“You know the dishonesty and subterfuge of the entire operation does not sit well with me. But over Christmas, when Emma and I visited Martha, Martha reminded me that I am complicit in my own subterfuge. For most of Emma’s life, I have told her and everyone else that her father died when she was an infant. The truth is that he left us. She doesn’t know that. Martha has challenged me to think about the reasons I have lied to the person dearest to me in the world. It’s made me think about the lying you all do, to people you love and to people you help. I’m unsettled about it and I’m not sleeping well. So that’s how I am, in case you’re still wondering.”

Bill looked at her. “Claire, I don’t know what it’s like to be a parent. I’ve had one serious relationship in my adult life, but he died before we were able to adopt our own kids. He died – yes, the love of my life was a man and yes, he really did die, a sudden death. He had an aneurism, and there was no time for a last ‘I love you’ or goodbye. So I don’t know what it is to raise a child, though we had wanted to. I have no words of advice. But I am willing to listen if you ever need someone to talk to.”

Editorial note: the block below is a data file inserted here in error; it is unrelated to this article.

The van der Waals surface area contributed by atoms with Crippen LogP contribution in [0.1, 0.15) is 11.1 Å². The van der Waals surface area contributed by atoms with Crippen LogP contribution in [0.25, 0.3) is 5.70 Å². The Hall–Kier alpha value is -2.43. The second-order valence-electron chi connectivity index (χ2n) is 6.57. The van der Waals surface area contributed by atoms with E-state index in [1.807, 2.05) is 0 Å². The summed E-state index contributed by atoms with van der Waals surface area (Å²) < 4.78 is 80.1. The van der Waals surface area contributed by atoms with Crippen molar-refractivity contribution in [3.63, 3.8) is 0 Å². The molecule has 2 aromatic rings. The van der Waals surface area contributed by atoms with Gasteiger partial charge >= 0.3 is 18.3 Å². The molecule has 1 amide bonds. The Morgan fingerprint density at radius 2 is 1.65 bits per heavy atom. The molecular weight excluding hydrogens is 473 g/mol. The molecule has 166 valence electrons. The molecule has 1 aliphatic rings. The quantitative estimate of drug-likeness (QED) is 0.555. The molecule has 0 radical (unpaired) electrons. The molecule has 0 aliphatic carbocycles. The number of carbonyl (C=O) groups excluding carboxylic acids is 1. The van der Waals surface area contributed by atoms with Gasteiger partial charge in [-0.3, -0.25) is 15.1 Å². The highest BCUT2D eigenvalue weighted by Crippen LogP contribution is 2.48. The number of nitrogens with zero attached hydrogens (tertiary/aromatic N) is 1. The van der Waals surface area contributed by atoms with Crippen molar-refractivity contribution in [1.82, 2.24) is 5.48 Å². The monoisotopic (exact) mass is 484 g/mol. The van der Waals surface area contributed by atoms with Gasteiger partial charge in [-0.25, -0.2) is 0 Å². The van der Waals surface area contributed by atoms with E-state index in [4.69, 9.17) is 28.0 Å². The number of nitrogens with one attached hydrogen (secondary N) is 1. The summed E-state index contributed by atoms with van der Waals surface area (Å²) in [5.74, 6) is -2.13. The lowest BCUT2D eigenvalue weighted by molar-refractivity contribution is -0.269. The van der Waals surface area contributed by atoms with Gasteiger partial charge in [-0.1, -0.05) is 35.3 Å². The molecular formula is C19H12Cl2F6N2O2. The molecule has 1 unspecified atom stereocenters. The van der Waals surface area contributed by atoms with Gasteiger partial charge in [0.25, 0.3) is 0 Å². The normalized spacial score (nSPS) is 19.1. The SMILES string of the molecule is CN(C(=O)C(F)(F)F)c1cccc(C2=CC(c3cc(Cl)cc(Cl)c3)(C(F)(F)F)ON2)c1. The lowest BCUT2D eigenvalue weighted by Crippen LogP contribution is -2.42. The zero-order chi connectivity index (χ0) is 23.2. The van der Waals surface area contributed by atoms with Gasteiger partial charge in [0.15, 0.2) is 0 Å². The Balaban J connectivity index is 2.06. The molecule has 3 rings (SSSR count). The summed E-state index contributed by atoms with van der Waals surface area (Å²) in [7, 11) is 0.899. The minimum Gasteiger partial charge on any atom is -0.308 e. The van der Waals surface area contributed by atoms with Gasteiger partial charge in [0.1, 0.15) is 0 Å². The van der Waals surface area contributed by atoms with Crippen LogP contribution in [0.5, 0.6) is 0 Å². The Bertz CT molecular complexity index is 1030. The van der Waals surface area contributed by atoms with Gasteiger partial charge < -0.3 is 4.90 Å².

“Bill, I am so sorry. I didn’t know.”

“Not many do. We hid our relationship from my family and now most of them are gone too.”

They sat there for a while in the sanctuary. It was raining, and they hadn’t turned the lights on, but still the stained glass windows glowed. St. Francis caught Claire’s eye – the simple man who renounced so much to serve the God he loved.

“I think you’re still making up your mind about the Saints, Claire, and I’m okay with that. I trust you will do the right thing, whatever that is. If you feel you need to tell people about us, then maybe it’s time we came out of the tunnels. I don’t know. What I do know is that the work I do here and the work I do for the Saints helps to fill some of the sense of loss I have. It will never fill all the emptiness. But it helps.”

“Thanks, Bill.”

They sat for a while in the silence.

“Beautiful windows, aren’t they?” Bill commented.

“Yes, they are. I always find the one that catches my eye on any given day is the one who brings me comfort somehow. Today it’s Francis. I wonder why.”

“I’m sure you’ll figure it out.”